In Arts & Entertainment Reviews

Nathan Marinan, Chris Flieller and Elyse Edelman star in In Tandem's "Scrooge in Rouge."

In Tandem's "Scrooge in Rouge" puts a hilarious twist on a holiday tradition

Imagine this: Your theater troupe has a slew of Christmas shows to perform, but out of a 23-person cast, 20 of them have suddenly come down with food poisoning. That leaves three brave souls to act out all of the parts in a musical version of Charles Dickens' "A Christmas Carol" in front of a packed house. What are the actors to do?

Well, the show must go on – and hilarity ensues as the actors madly dash onstage and off, frantically changing costumes and wigs, and improvising dozens of parts they don't normally play.

This is the premise for In Tandem's current production, "Scrooge in Rouge," by Ricky Graham and Jefferson Turner. If it sounds a little familiar, it should: In Tandem's first show of the season, "All the Great Books (Abridged)" used a very similar premise, as three mismatched staff members at a high school tried to summarize the biggest titles of English literature in 90 minutes.

While the previous show worked a little too hard for laughs, "Scrooge in Rouge" really earns them. Thanks to fantastic performances by the entire cast (all three of them), the show puts a fun and funny spin on material that is certainly familiar to audiences this time of year.

Set in an English music hall of a bygone era, the style is Vaudevillian, complete with singing, dancing, placards announcing each scene, an occasional bawdy joke and audience interaction. On top of the quick changes that keep the actors running, there are missed cues, goofy props and plenty of gender-bending, which is done extremely well here. Some gags are groan-worthy; some genuinely had the audience laughing. Perhaps best of all, the show keeps the basic story of Ebenezer Scrooge's Christmas transformation intact, so you can get your holiday Dickens fix in a decidedly lighter genre.

Chris Flieller, who plays the company manager Charlie, sets the irreverent tone for the show from the very start by giving the opening speech from behind a portrait of the queen. In a smart red and gold vest, black tails and a festive red tie, he's determined to make the show work, even under the extraordinary circumstances.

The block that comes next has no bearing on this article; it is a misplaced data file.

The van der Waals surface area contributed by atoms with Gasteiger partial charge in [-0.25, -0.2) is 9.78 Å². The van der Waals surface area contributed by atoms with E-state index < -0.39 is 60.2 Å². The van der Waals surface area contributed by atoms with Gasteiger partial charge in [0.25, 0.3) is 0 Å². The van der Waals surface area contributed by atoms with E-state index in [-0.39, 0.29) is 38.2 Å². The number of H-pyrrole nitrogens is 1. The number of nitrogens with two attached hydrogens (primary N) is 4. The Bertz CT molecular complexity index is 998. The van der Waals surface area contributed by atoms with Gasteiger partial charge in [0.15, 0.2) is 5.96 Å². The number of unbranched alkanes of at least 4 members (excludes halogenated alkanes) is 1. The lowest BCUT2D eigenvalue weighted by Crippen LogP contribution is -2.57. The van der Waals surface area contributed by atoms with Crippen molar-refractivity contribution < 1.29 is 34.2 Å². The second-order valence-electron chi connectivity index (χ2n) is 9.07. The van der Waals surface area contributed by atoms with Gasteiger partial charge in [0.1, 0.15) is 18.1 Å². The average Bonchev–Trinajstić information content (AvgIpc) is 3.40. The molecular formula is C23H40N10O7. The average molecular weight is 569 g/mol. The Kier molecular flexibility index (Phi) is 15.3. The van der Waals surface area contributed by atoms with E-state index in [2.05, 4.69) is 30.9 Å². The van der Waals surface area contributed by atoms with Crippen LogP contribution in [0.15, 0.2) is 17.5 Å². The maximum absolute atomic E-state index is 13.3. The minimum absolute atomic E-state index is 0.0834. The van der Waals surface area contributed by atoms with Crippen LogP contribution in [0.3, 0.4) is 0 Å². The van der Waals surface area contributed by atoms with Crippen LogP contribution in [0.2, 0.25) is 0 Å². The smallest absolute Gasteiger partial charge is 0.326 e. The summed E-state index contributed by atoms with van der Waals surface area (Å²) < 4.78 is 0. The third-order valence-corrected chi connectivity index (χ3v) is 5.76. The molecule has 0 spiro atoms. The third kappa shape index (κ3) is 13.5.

As Vesta, an actress who specializes in playing men's roles, Elyse Edelman is also committed to her part – she is a particularly wicked Scrooge. With delightful cheek, she gives a little hop each time she delivers a pun or punchline as if to signal applause.

Nathan Marinan is Lottie, the limelight-seeking actress who fumbles her way through many supporting roles. In enormous dresses – and even a pink bathing costume – Marinan steals nearly every scene.

The three actors not only have great comic timing, but also impressive singing voices. Marinan, in particular, has a strong soprano – which you just don't find in a lot of male performers(!). In addition to over-the-top comic lyrics that would make a serious Dickensian scholar weep, the trio performs a completely unrelated song about going to the seaside and a not-so-subtle number at the show's end telling the audience to go home. In between, they form a miniature orchestra (with their accompanist/music director Josh Robinson) playing the kazoo, slide whistle, triangle and ukulele, none of which seem a bit out of place.

In a show where so many traditions are being comically discarded, James Zager's choreography stood out as delightfully appropriate to the music hall era – even better because it was expertly performed. The trio of actors filled the stage with intricate footwork and made each move look effortless.

Kudos also to Kathy Smith's costume design, which was both practical (lots of zippers for easy quick changes) and plausible – even when it was supposed to be preposterous. Sure, Scrooge spends the show in his trademark nightshirt and cap. But the image of Chris Flieller dressed as a beautifully trimmed Christmas tree is one that will stay with me forever, as will Nathan Marinan's very pregnant Mrs. Cratchit, dancing exuberantly across the stage.

In "Scrooge in Rouge," director Jane Flieller has crafted a fractured fairy tale that's very much on point. Be sure to add this show to your Christmas list.


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